You may have noticed all has been quiet on the blog front from me lately. There are several reasons for this,1 but I can assure you it isn't for lack of things to write about. Today, I'm happy to share with you one of the projects that has been keeping me busy. I am writing a book about one of my favorite topics: Python!
The book is entitled "Unix and Python to the Rescue!" and you can read more about it on the official website. As you will notice, I'm not writing the book alone. I am fortunate to be working with Keith Bradnam and Ian Korf, who are both seasoned veterans of the computational book authorship world.2 Keith and Ian work at the UC Davis Genome Center, where Keith is an Associate Project Scientist and Ian is a Professor. You can read more about Keith, including his announcement of our book on his excellent blog, ACGT.
Do we really need another book on Python?
There are quite a few books on the topic of Python programming, many of which are excellent, so you may be asking yourself why we need another one. Keith, Ian, and I asked ourselves this when we discussed writing the book. However, I believe the goals of this book, which I've paraphrased from the book's announcement, fill a niche in the Python programming world:
- Introduce both Unix & Python assuming no prior knowledge of either
- Include both basic and more advanced topics that are relevant to scientists
- Whenever possible, make topics "digestible" by introducing only one new concept at a time
- Maintain an engaging and fun style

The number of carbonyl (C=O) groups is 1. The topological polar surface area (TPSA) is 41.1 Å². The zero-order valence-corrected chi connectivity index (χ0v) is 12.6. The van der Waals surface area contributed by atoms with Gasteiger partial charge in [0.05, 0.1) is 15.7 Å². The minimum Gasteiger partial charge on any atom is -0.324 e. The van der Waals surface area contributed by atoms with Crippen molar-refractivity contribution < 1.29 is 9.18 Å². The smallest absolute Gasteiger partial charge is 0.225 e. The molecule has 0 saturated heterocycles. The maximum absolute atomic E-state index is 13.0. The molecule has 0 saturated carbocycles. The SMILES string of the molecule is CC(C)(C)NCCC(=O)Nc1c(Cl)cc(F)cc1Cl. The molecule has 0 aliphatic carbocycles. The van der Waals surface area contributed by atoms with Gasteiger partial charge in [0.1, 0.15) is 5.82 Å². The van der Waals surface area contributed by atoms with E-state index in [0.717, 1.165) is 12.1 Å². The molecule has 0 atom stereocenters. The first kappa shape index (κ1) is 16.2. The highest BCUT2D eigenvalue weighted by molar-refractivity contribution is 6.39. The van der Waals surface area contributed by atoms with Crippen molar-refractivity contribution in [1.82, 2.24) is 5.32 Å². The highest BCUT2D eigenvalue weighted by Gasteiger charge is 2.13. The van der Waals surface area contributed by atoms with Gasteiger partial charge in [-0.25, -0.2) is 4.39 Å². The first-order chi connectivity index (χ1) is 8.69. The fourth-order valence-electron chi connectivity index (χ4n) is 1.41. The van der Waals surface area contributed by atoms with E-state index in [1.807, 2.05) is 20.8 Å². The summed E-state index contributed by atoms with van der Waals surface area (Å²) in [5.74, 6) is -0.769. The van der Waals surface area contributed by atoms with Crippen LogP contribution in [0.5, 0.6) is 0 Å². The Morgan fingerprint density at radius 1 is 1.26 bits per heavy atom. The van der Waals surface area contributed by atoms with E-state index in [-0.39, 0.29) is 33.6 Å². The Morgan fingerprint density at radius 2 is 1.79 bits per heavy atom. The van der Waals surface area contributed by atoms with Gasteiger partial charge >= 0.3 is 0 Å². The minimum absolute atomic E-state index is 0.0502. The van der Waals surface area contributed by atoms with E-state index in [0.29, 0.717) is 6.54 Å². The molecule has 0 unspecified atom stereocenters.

For a book with this focus, I think it is particularly important to cover both Unix and Python because it's nearly impossible to use the later with some knowledge of the former. And there are many times when a few Unix commands can provide a quick answer to help you decide if more in-depth analysis with Python is appropriate.
Why should life scientists learn to code?
Another great question. Scientists are busy people and there are many data analysis tools available that don't require learning how to program. However, it is my belief--based on my own experience--that using a prefabricated tool, such as a spreadsheet or graphing program, inherently limits you to someone else's idea of what analytical questions you should be asking about your data. In today's scientific world, the amount and type of data we need to understand changes rapidly, and these programs can quickly become limiting. By taking the time to learn a set of basic tools that can be combined in limitless ways,3 you empower yourself to ask the kind of analytical questions you want to ask about your data.
I also strongly believe in using open source tools, like Unix and Python, because of their accessibility and relative permanence. I have personally been faced with the decision of how to proceed with data analysis when university administration failed to renew a software license before it expired.4 I have also assisted other scientists who've had data trapped in an unreadable file format because they no longer have access to the program that created the files. I think situations such as these are unacceptable. Even if Python development ceased completely tomorrow,5 the code would still compile and run on computers for several years to come, allowing time to transition to something new. More importantly, all your data and analyses will remain in an accessible (readable) format indefinitely.
Mostly lots of writing and editing! I will also be joining Keith in tweeting from the @rescuedbycode Twitter account. We look forward to sharing Python tips and chatting with you there.
Nothing eats up your free time like moving to a new city and submitting five publications, all in one year. ↩
This experience is actually what prompted me to learn Python. Fortunately, I already had some programming knowledge and was at a position in my career where I was able to spend a little time learning a new language. ↩
I certainly hope this never happens, but for the sake of exploring worst case scenarios, let's consider it. ↩